Jul 6, 2012
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ling C.
Owner/Investor
West Columbia, SC

Thanks to all of you who shared your thoughts with me. First, Seller's flyer showed ABSOLUTE NNN and the CAP rate showed the NNN rate not deducting the operating expenses . NOI report showing there is Operating Expenses had been deducted that meant landlord had to pay. Since I know I won't be able to review lease thoroughly,and I paid a lot of legal fee hired a closing attorney to help me review the lease. It seemed the closing attorney missed a significant amount of monthly property management fee that I have to pay and she did not clear with the management association on any unpaid expenses. It took the property management association two and a half months to locate me, the new owner. Is my closing attorney liable for this mistake?

Jul 7, 2012
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Neil S.
Owner/Investor
Mentor, OH

Seconding one of the responses below, part of the due diligence process is determining what the buyer is actually getting in their purchase. Certainly with a net-lease investment one is buying not only the physical land & improvement but also the expectation of a certain income.
I have found that it is necessary, irrespective of the language in marketing materials, to find out what the specific terms mean to the specific owner/landlord, i.e., triple net may mean absolute triple net to some landlords while to many tenants, despite the term "absolute triple net" may have carve-outs such as structural, parking areas, et al, that the landlord is responsible for. (Also, most sellers' and brokers' marketing materials will have disclaimers that indicate that, in effect, it is up to the purchaser to investigate the property and not rely wholly on marketing materials.)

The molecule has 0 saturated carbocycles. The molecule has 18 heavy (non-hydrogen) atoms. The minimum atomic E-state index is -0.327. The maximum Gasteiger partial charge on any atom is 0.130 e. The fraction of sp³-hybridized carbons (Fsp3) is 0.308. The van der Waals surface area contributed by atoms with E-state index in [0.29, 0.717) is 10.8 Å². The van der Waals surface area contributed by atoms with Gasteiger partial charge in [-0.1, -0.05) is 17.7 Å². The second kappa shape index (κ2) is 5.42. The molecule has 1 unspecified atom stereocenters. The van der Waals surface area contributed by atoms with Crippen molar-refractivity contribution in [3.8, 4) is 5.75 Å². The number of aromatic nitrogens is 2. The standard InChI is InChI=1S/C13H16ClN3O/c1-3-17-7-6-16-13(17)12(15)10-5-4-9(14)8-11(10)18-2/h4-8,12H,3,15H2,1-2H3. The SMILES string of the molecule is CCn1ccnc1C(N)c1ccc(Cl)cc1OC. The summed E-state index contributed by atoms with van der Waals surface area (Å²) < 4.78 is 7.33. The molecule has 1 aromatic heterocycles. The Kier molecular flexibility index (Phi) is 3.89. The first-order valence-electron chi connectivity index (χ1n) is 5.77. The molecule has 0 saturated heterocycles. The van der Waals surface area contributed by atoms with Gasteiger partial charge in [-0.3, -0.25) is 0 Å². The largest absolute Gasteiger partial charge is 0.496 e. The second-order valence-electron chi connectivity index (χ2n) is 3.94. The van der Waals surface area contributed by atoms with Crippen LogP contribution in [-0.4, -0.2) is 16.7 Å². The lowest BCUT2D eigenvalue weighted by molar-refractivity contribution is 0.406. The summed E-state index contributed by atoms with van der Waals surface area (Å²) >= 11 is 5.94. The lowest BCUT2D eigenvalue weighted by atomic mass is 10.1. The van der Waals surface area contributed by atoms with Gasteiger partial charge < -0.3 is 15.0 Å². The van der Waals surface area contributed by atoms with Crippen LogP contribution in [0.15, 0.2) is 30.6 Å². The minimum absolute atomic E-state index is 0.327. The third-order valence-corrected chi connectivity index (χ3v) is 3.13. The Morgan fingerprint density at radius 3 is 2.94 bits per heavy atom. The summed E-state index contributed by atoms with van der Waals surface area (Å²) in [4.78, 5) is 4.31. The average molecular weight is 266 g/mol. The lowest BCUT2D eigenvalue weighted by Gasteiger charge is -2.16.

My recommendation would be to review the lease document and determine if this cost is addressed and if not, determine from the prior owner, how has it been handled in the past.
Many of us have had landlords and tenants bicker over HVAC maintenance, especially if the lease outlines that the landlord is responsible for replacement and the tenant for repair. In such a case the landlord will delay the replacement and try to convince the tenant it needs repair while the tenant will take the opposite stance. Another category that often causes conflict if not spelled out precisely in a lease are capital items versus operating items.
Ideally, these are elaborated in the lease document so as to reduce ambiguities.
I hope this is helpful.

Jul 8, 2012
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Investors Commercial Realty Group LLC ;.
Broker/Agent
Ambridge, PA

If I undertand the situation correctly.
I don't understand why you would owe the management company anything unless you hired them? If you did not hire them they have no contract with you. As far as who has liablity I know you feel burnt by the attorney who managed the transaction for you but, it would seem you need to contact an attorney to see. I am not in favor of being "sue crazy ". Sometimes we need to chalk it up to leasons learned. If there was misrepresentation most likely an agreement can be reached between all parties involved. If not you may need to have a different attorney review the facts to see if a suit is in your best interest.

Jul 9, 2012
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Daniel D.
Corporate Investor
Chicago, IL

Honestly the best advice you can get from everyone here is have an independent attorney look at the entire transaction, all documents, closing, title, etc and tell you what your rights are. It's worth the couple of hundred dollars to get this consultation rather then potentially doing something that can get you sued or cost you money by paying a bill you don't owe.

Jul 15, 2012
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Chris S.
Broker/Agent
Coeur D'alene, ID

1. Contact your attorney
2. You should have done more due diligence.

Aug 1, 2012